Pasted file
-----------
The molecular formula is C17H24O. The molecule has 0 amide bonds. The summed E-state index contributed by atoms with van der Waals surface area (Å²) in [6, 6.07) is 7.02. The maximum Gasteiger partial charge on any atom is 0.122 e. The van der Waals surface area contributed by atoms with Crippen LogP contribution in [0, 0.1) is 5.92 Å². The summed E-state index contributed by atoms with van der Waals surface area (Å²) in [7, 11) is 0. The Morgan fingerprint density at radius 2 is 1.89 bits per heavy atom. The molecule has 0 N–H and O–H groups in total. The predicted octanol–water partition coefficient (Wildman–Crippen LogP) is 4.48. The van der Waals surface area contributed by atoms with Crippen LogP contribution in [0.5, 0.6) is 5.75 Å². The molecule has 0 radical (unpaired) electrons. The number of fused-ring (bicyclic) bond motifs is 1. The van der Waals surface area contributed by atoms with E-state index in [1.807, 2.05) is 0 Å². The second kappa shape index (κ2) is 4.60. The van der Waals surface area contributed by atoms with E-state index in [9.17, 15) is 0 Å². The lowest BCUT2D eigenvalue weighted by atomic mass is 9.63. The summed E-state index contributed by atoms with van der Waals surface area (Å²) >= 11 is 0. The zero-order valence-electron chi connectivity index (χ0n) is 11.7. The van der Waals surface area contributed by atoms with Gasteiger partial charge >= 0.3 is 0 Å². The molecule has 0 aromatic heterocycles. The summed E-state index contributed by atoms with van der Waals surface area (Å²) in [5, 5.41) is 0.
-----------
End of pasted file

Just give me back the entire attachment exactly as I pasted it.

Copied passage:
The molecular formula is C17H24O. The molecule has 0 amide bonds. The summed E-state index contributed by atoms with van der Waals surface area (Å²) in [6, 6.07) is 7.02. The maximum Gasteiger partial charge on any atom is 0.122 e. The van der Waals surface area contributed by atoms with Crippen LogP contribution in [0, 0.1) is 5.92 Å². The summed E-state index contributed by atoms with van der Waals surface area (Å²) in [7, 11) is 0. The Morgan fingerprint density at radius 2 is 1.89 bits per heavy atom. The molecule has 0 N–H and O–H groups in total. The predicted octanol–water partition coefficient (Wildman–Crippen LogP) is 4.48. The van der Waals surface area contributed by atoms with Crippen LogP contribution in [0.5, 0.6) is 5.75 Å². The molecule has 0 radical (unpaired) electrons. The number of fused-ring (bicyclic) bond motifs is 1. The van der Waals surface area contributed by atoms with E-state index in [1.807, 2.05) is 0 Å². The second kappa shape index (κ2) is 4.60. The van der Waals surface area contributed by atoms with E-state index in [9.17, 15) is 0 Å². The lowest BCUT2D eigenvalue weighted by atomic mass is 9.63. The summed E-state index contributed by atoms with van der Waals surface area (Å²) >= 11 is 0. The zero-order valence-electron chi connectivity index (χ0n) is 11.7. The van der Waals surface area contributed by atoms with Gasteiger partial charge >= 0.3 is 0 Å². The molecule has 0 aromatic heterocycles. The summed E-state index contributed by atoms with van der Waals surface area (Å²) in [5, 5.41) is 0.